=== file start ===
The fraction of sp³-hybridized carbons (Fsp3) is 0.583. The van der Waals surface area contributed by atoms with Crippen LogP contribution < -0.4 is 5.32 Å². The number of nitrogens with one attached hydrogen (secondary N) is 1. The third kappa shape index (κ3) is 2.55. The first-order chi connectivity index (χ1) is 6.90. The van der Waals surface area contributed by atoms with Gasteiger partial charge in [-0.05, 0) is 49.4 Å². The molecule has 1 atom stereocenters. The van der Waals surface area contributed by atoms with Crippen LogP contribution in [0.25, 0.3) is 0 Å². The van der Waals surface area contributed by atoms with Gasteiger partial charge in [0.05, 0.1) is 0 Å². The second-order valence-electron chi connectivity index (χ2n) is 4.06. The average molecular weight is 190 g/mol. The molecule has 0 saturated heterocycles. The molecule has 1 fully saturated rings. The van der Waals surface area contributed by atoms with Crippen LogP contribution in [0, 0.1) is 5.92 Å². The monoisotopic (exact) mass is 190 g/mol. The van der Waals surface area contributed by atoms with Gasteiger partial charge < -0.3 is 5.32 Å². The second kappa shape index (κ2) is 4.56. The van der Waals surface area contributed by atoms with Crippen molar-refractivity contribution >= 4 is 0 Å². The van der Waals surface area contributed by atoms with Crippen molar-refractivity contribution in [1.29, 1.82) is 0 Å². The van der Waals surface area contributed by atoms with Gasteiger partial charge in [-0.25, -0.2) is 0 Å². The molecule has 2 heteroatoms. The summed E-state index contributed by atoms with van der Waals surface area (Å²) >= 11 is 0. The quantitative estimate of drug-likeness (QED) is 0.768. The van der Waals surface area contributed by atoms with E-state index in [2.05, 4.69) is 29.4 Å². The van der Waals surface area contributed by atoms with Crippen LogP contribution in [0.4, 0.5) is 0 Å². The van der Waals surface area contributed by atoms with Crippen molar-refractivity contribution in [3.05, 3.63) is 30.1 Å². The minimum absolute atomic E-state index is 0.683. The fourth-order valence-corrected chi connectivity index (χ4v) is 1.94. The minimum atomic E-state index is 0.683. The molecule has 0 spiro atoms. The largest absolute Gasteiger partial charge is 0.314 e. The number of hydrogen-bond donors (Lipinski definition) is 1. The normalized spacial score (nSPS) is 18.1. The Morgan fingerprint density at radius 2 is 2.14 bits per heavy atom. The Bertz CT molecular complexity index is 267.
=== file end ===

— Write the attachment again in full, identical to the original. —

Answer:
The fraction of sp³-hybridized carbons (Fsp3) is 0.583. The van der Waals surface area contributed by atoms with Crippen LogP contribution < -0.4 is 5.32 Å². The number of nitrogens with one attached hydrogen (secondary N) is 1. The third kappa shape index (κ3) is 2.55. The first-order chi connectivity index (χ1) is 6.90. The van der Waals surface area contributed by atoms with Gasteiger partial charge in [-0.05, 0) is 49.4 Å². The molecule has 1 atom stereocenters. The van der Waals surface area contributed by atoms with Crippen LogP contribution in [0.25, 0.3) is 0 Å². The van der Waals surface area contributed by atoms with Gasteiger partial charge in [0.05, 0.1) is 0 Å². The second-order valence-electron chi connectivity index (χ2n) is 4.06. The average molecular weight is 190 g/mol. The molecule has 0 saturated heterocycles. The molecule has 1 fully saturated rings. The van der Waals surface area contributed by atoms with Crippen LogP contribution in [0, 0.1) is 5.92 Å². The monoisotopic (exact) mass is 190 g/mol. The van der Waals surface area contributed by atoms with Gasteiger partial charge < -0.3 is 5.32 Å². The second kappa shape index (κ2) is 4.56. The van der Waals surface area contributed by atoms with Crippen molar-refractivity contribution >= 4 is 0 Å². The van der Waals surface area contributed by atoms with Crippen molar-refractivity contribution in [1.29, 1.82) is 0 Å². The van der Waals surface area contributed by atoms with Gasteiger partial charge in [-0.25, -0.2) is 0 Å². The molecule has 2 heteroatoms. The summed E-state index contributed by atoms with van der Waals surface area (Å²) >= 11 is 0. The quantitative estimate of drug-likeness (QED) is 0.768. The van der Waals surface area contributed by atoms with E-state index in [2.05, 4.69) is 29.4 Å². The van der Waals surface area contributed by atoms with Crippen LogP contribution in [0.4, 0.5) is 0 Å². The van der Waals surface area contributed by atoms with Crippen molar-refractivity contribution in [3.05, 3.63) is 30.1 Å². The minimum absolute atomic E-state index is 0.683. The fourth-order valence-corrected chi connectivity index (χ4v) is 1.94. The minimum atomic E-state index is 0.683. The molecule has 0 spiro atoms. The largest absolute Gasteiger partial charge is 0.314 e. The number of hydrogen-bond donors (Lipinski definition) is 1. The normalized spacial score (nSPS) is 18.1. The Morgan fingerprint density at radius 2 is 2.14 bits per heavy atom. The Bertz CT molecular complexity index is 267.